Investigating Differences of Parental Involvement in Secondary Education across Child Gender, Ethnicity, and Year Level
Degree GrantorUniversity of Canterbury
Degree NameChild and Family Psychology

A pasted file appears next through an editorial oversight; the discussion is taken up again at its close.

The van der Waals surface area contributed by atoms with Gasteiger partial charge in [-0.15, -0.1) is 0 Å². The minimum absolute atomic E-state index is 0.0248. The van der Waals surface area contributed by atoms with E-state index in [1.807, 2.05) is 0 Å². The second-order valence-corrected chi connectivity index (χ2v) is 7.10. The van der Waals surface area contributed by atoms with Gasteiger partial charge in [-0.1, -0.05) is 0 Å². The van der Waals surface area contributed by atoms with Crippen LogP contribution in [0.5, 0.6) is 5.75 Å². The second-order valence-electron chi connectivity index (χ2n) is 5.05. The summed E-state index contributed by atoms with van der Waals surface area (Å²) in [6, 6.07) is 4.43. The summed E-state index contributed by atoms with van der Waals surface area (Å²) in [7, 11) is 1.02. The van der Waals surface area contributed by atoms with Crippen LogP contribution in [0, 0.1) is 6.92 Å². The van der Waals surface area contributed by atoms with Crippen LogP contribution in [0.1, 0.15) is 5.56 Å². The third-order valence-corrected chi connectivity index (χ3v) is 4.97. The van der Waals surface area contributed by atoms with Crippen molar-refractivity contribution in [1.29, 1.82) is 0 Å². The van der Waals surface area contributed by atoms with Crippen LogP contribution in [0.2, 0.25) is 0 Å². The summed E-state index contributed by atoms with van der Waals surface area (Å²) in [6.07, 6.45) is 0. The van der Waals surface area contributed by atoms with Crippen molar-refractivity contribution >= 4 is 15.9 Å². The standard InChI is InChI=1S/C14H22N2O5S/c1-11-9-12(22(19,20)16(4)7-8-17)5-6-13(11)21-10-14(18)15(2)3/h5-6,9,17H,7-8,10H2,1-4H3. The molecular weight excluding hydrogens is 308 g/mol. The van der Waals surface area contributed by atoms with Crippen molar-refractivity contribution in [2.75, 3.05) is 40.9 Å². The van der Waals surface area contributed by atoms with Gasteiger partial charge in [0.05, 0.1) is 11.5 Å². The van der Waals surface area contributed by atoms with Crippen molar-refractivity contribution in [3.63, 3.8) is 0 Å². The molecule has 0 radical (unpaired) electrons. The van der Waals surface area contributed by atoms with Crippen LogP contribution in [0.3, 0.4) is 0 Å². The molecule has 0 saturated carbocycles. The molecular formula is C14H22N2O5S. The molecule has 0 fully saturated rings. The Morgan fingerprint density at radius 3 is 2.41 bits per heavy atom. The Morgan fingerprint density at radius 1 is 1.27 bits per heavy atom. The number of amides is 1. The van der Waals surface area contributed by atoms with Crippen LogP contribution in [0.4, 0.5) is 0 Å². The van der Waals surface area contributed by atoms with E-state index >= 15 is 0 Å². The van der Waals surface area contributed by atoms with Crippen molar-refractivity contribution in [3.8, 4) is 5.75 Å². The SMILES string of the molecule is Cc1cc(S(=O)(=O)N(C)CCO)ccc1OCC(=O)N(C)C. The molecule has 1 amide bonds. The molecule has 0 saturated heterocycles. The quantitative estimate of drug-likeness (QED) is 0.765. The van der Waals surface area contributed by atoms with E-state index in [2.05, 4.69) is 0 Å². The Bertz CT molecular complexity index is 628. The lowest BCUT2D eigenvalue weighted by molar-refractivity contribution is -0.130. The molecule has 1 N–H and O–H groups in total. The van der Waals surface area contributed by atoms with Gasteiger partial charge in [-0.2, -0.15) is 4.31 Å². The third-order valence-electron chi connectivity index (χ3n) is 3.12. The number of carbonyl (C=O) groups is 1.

Parental involvement is widely considered to be an important part of the educational process throughout the years of schooling. However, few studies have discussed parental involvement at the secondary level, which is the focus of this thesis. The Parental Involvement in Secondary Education Questionnaire (PISEQ) was created to measure the type and level of parental involvement in children’s secondary education, and the degree of differences in parental involvement across gender, age, or ethnicity. The PISEQ includes both quantitative measures based on Likert scales and qualitative items to allow for more personalized and idiosyncratic responses. Individual subscales include Parent Communication, Parent Event Participation, Parent Facilitation of Study Environment, and Parental Involvement with School Work, School Facilitation of Parental Involvement, and School Communication with Parents. The PISEQ was administered to 163 parents (83.4% female) of a co-educational Decile 7 high school (years 9-13) in Christchurch, New Zealand. Parent participants were primarily of Pakeha/New Zealand European ethnicity (83%; 6% Asian; 5.4% Other Ethnic Group; 3% Pacific Islander; and 2% Maori) with mean age of parents 46.5 years (S.D. = 6.3). Results showed no differences between child gender groups for all parental involvement measures. As a group, ethnic minority parents were more involved with their child’s homework than Pakeha/European New Zealand parents. In addition, across the entire sample, parents of older children were less likely to facilitate a home study environment and assist with homework. Qualitative data showed that parents felt that the school communicated well, yet specific types and content of communication required development. Suggestions for improvement of parental involvement at secondary school level were discussed.